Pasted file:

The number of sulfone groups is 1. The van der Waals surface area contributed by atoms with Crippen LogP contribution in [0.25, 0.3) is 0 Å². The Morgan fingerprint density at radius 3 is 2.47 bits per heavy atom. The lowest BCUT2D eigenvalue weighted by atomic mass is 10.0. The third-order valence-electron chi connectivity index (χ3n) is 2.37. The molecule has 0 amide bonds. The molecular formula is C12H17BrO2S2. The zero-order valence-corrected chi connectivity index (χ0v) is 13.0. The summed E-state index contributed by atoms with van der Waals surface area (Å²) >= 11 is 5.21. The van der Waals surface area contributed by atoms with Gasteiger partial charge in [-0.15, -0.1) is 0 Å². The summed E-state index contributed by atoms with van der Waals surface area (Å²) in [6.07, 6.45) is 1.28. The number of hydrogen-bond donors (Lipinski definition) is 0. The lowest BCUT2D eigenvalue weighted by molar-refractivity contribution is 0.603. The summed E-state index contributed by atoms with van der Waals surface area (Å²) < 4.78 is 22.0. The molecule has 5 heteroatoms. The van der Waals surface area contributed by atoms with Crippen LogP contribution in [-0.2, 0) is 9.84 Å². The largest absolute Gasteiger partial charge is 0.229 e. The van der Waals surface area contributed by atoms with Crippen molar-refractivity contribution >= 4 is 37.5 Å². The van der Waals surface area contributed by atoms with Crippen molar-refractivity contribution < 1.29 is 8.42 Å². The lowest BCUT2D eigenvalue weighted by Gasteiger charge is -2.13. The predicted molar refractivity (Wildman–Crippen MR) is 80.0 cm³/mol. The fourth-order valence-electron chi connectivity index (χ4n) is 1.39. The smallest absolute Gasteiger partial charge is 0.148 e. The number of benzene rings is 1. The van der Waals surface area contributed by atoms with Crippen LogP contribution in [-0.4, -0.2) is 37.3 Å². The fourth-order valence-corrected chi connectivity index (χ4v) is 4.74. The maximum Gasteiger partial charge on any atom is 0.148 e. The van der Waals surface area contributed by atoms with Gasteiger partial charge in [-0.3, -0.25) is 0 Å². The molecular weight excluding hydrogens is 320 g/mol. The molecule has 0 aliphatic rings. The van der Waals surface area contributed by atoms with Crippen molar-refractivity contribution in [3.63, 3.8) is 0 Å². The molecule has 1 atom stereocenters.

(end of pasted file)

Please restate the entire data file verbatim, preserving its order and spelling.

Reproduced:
The number of sulfone groups is 1. The van der Waals surface area contributed by atoms with Crippen LogP contribution in [0.25, 0.3) is 0 Å². The Morgan fingerprint density at radius 3 is 2.47 bits per heavy atom. The lowest BCUT2D eigenvalue weighted by atomic mass is 10.0. The third-order valence-electron chi connectivity index (χ3n) is 2.37. The molecule has 0 amide bonds. The molecular formula is C12H17BrO2S2. The zero-order valence-corrected chi connectivity index (χ0v) is 13.0. The summed E-state index contributed by atoms with van der Waals surface area (Å²) >= 11 is 5.21. The van der Waals surface area contributed by atoms with Gasteiger partial charge in [-0.15, -0.1) is 0 Å². The summed E-state index contributed by atoms with van der Waals surface area (Å²) in [6.07, 6.45) is 1.28. The number of hydrogen-bond donors (Lipinski definition) is 0. The lowest BCUT2D eigenvalue weighted by molar-refractivity contribution is 0.603. The summed E-state index contributed by atoms with van der Waals surface area (Å²) < 4.78 is 22.0. The molecule has 5 heteroatoms. The van der Waals surface area contributed by atoms with Crippen LogP contribution in [-0.2, 0) is 9.84 Å². The largest absolute Gasteiger partial charge is 0.229 e. The van der Waals surface area contributed by atoms with Crippen molar-refractivity contribution >= 4 is 37.5 Å². The van der Waals surface area contributed by atoms with Crippen molar-refractivity contribution < 1.29 is 8.42 Å². The lowest BCUT2D eigenvalue weighted by Gasteiger charge is -2.13. The predicted molar refractivity (Wildman–Crippen MR) is 80.0 cm³/mol. The fourth-order valence-electron chi connectivity index (χ4n) is 1.39. The smallest absolute Gasteiger partial charge is 0.148 e. The number of benzene rings is 1. The van der Waals surface area contributed by atoms with Crippen LogP contribution in [-0.4, -0.2) is 37.3 Å². The fourth-order valence-corrected chi connectivity index (χ4v) is 4.74. The maximum Gasteiger partial charge on any atom is 0.148 e. The van der Waals surface area contributed by atoms with Gasteiger partial charge in [-0.3, -0.25) is 0 Å². The molecular weight excluding hydrogens is 320 g/mol. The molecule has 0 aliphatic rings. The van der Waals surface area contributed by atoms with Crippen molar-refractivity contribution in [3.63, 3.8) is 0 Å². The molecule has 1 atom stereocenters.